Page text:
To quote Elle Woods, “Omigod, you guys!” I have just been invited to do the first public reading of Oklahoma! Hex—this Friday night!

So here’s the story. I posted my Monday post on the Feast of the Immaculate Conception as usual. In it, I put out into the Universe that I am a best-selling author including the notion that I am invited to do readings. That same day I had also promised to call my book editor to catch up. I didn’t get him, but I did leave a message.

He called me back today (Tuesday) with an invitation to a gathering place called The Center for New Words in Cambridge, MA on, believe it or not, Temple Street! (How appropriate!) They do a monthly open mic night on the second Friday of each month called Mouthful.

The Center for New Words has a delicious tagline . . .

where women’s words matter

The Center for New Words is dedicated to a simple mission: To use the power and creativity of words and ideas to strengthen the voice of progressive and marginalized women in society.

There’s no question in my mind. Words have power—otherwise, why would I be a writer? Certainly, I believe in the creativity of words—otherwise, why would I write fiction?
And, progressive? Marginalized? Yep, no problem.

So I’m going to meet my editor for dinner, actually catch up, and give the first of many readings from my novels. How cool is that?

Remember what I said on Monday? I have no idea how any of the events will string together to create myself as a best-selling author. Except one. It’s the one I cling to when things seem to be slow, or not happening at all.

Here it is: If I want to be a best-selling author, then God wants the same thing for me. I simply get out of the way, and let Her show me how to get it done!

How’s your new pregnancy coming along?

Monday, December 8, 2008

The Feast of the Immaculate Conception

Today is the Feast of the Immaculate Conception in the Catholic calendar. It celebrates the notion that Mary, mother of Jesus, was herself conceived in a state of grace.

I’d like to offer this feast day an upgrade as an example to all of us of how to change old associations connected to our traditions in order to create new associations for old traditions. You can consider this a lesson in how not to throw the baby out with the bathwater, so to speak.

So let us start with a question.

What are you currently conceiving in your life?

This is, after all, a day celebrating getting pregnant with something wonderful. What might that wonderful thing be for you? What would you like to carry within yourself like the best secret in the whole wide world for nine months all the while nurturing it, helping it grow, refining it, participating in its new life until nine months from now you give birth to it? (The week of Labor Day—no mistakes!—when school starts.)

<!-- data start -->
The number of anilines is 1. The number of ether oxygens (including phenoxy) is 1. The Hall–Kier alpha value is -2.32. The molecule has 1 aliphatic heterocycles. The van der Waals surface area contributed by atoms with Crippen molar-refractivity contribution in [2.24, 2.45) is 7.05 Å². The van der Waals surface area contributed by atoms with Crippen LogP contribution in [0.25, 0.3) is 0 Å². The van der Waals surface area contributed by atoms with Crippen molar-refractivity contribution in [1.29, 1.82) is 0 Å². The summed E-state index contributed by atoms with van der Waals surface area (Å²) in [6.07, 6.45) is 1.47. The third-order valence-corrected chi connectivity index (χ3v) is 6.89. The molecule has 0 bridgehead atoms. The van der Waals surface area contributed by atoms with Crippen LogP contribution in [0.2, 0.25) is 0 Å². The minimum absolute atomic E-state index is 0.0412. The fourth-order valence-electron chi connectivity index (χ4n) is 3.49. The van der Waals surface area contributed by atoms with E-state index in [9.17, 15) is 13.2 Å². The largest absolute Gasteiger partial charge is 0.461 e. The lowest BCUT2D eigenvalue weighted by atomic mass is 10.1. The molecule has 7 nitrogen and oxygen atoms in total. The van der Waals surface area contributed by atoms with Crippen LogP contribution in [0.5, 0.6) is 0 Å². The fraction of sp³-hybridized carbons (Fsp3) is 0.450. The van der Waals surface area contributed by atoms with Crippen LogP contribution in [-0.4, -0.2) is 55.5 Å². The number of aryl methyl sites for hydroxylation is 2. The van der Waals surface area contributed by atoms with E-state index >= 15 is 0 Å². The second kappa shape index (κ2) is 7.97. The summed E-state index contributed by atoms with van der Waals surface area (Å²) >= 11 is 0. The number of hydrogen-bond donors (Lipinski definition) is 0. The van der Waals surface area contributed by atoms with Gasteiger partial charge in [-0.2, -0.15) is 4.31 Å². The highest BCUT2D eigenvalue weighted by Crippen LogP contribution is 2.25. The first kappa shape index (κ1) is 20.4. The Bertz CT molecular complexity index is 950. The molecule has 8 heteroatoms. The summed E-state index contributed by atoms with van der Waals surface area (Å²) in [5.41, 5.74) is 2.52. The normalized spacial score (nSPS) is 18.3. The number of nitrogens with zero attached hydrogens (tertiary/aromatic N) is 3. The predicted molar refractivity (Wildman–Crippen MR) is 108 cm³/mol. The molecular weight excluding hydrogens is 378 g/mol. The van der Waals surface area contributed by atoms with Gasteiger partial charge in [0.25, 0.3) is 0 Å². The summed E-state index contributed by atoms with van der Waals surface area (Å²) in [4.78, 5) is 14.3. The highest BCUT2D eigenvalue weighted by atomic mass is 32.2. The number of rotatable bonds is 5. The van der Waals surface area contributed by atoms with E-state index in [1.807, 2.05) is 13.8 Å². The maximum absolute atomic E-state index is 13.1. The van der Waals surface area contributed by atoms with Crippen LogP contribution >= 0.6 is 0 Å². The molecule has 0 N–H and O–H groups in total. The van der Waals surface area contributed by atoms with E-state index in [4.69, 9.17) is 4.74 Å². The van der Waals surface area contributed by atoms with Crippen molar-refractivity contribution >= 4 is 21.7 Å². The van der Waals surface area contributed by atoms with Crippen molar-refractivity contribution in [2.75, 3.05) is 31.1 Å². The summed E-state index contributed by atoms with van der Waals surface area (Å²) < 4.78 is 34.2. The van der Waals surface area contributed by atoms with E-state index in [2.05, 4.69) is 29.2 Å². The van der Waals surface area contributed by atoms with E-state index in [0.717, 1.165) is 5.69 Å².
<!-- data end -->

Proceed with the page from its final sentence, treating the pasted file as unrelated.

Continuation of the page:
Here are some of the pregnancies I know are being conceived today . . .

A dear friend with metastatic disease is conceiving her total health today—
A client is conceiving a brand new website today—
Another client is conceiving the beginning of a thrilling acting career—
A writer friend is conceiving the completion and sale of his first novel—
A close friend is conceiving the growth of her real estate empire—
A neighbor is conceiving a proposal and wedding plans—

You get the drift.

The thing is, on this particular feast day, we are reminded that we each, alone, can create what we choose immaculately (it means without stain) if we will take the process inside ourselves and allow it to grow us as we grow it.

I’ll give you the example of my own process, and if you feel moved to pray and hold this with me, go for it.

It’s taken me years to be able to boil down to one sentence what I want in life right now. That is:

I am a bestselling author.

Can’t be clearer than that, can it?

I have no idea what that looks like, even less idea what the path is to get me there, even less what purpose of God’s that might serve, but I am clear that I do want it more than anything else. I have been writing novels for many years and have a cache of them ready to go.

I was guided to record Oklahoma! Hex, the first one, over the summer. It ought to be released on very soon. (Yippee!) I listen for daily guidance in service to my dream and I take the actions I am guided to take. Can’t do more than that, right?

Not exactly. The other thing I’m doing in this pregnancy just like I did in my last one is dreaming it into being. I’m creating the felt sensations that I think a best-selling author experiences. I’m imagining calls from Oprah, Larry King, Terry Gross, Charlie Rose and their teams asking me to be a guest on their shows. I’m imagining book readings and signings, opportunities to give speeches and sermons, conversations with book club folk. Contracts with publishers for printed copies of the books. Answering the Proust Questionnaire in the back of Vanity Fair. A profile in The New Yorker.

And remember, I have no idea HOW this might happen. None. That’s what makes this conception immaculate—without stain. Because I have no idea how, I don’t have to, and therefore don’t consider how, so I am free to imagine it exactly as I’d like it to be—immaculately, perfectly, clearly in my own consciousness womb.

On this Feast of the Immaculate Conception, you too have this same freedom. C’mon, I double dare you. Get pregnant, and see what you bring forth.

Friday, December 5, 2008

Advent Adventures

Seeds X, 49

Seed: Advent Adventures

This weekend marks the second Sunday of Advent in the Christian calendar, and even though we are not all Christians, we can all take on the spirit of Adventure during this Season of Light which includes Hanukkah and Kwanzaa.

Advent comes from Latin roots meaning coming. On its way. It traditionally anticipates the birth of Jesus. What’s coming your way right now?